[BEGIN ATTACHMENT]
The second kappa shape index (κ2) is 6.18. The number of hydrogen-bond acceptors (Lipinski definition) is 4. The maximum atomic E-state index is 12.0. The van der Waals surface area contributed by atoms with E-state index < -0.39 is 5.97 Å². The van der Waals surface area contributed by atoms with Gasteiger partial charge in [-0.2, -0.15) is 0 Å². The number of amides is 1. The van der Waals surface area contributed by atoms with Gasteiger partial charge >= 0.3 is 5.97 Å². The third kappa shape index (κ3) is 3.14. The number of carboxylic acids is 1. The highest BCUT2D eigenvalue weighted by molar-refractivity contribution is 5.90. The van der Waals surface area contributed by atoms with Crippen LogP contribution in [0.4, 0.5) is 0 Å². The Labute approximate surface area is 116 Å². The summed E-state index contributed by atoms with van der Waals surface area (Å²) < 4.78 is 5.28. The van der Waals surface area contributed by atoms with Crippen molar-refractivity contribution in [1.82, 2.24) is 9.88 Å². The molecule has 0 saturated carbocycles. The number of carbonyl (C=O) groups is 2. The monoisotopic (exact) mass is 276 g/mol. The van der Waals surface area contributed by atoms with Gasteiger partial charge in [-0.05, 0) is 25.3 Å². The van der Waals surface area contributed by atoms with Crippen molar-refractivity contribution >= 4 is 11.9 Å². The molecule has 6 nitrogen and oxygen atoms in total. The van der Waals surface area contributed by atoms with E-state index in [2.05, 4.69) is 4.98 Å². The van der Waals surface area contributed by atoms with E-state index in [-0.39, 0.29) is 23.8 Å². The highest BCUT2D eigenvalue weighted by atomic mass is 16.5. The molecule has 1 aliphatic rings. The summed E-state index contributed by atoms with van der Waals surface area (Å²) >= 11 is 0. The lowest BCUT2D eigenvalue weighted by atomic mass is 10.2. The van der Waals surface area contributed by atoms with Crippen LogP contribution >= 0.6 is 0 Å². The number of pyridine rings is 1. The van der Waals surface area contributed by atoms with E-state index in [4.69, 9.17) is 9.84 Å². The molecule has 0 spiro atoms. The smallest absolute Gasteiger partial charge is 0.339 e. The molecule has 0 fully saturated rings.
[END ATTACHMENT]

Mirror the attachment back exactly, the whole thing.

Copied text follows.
The second kappa shape index (κ2) is 6.18. The number of hydrogen-bond acceptors (Lipinski definition) is 4. The maximum atomic E-state index is 12.0. The van der Waals surface area contributed by atoms with E-state index < -0.39 is 5.97 Å². The van der Waals surface area contributed by atoms with Gasteiger partial charge in [-0.2, -0.15) is 0 Å². The number of amides is 1. The van der Waals surface area contributed by atoms with Gasteiger partial charge >= 0.3 is 5.97 Å². The third kappa shape index (κ3) is 3.14. The number of carboxylic acids is 1. The highest BCUT2D eigenvalue weighted by molar-refractivity contribution is 5.90. The van der Waals surface area contributed by atoms with Crippen LogP contribution in [0.4, 0.5) is 0 Å². The Labute approximate surface area is 116 Å². The summed E-state index contributed by atoms with van der Waals surface area (Å²) < 4.78 is 5.28. The van der Waals surface area contributed by atoms with Crippen molar-refractivity contribution in [1.82, 2.24) is 9.88 Å². The molecule has 0 saturated carbocycles. The number of carbonyl (C=O) groups is 2. The monoisotopic (exact) mass is 276 g/mol. The van der Waals surface area contributed by atoms with Gasteiger partial charge in [-0.05, 0) is 25.3 Å². The van der Waals surface area contributed by atoms with Crippen molar-refractivity contribution >= 4 is 11.9 Å². The molecule has 6 nitrogen and oxygen atoms in total. The van der Waals surface area contributed by atoms with E-state index in [2.05, 4.69) is 4.98 Å². The van der Waals surface area contributed by atoms with E-state index in [-0.39, 0.29) is 23.8 Å². The highest BCUT2D eigenvalue weighted by atomic mass is 16.5. The molecule has 1 aliphatic rings. The summed E-state index contributed by atoms with van der Waals surface area (Å²) >= 11 is 0. The lowest BCUT2D eigenvalue weighted by atomic mass is 10.2. The van der Waals surface area contributed by atoms with Crippen LogP contribution >= 0.6 is 0 Å². The number of pyridine rings is 1. The van der Waals surface area contributed by atoms with E-state index in [4.69, 9.17) is 9.84 Å². The molecule has 0 spiro atoms. The smallest absolute Gasteiger partial charge is 0.339 e. The molecule has 0 fully saturated rings.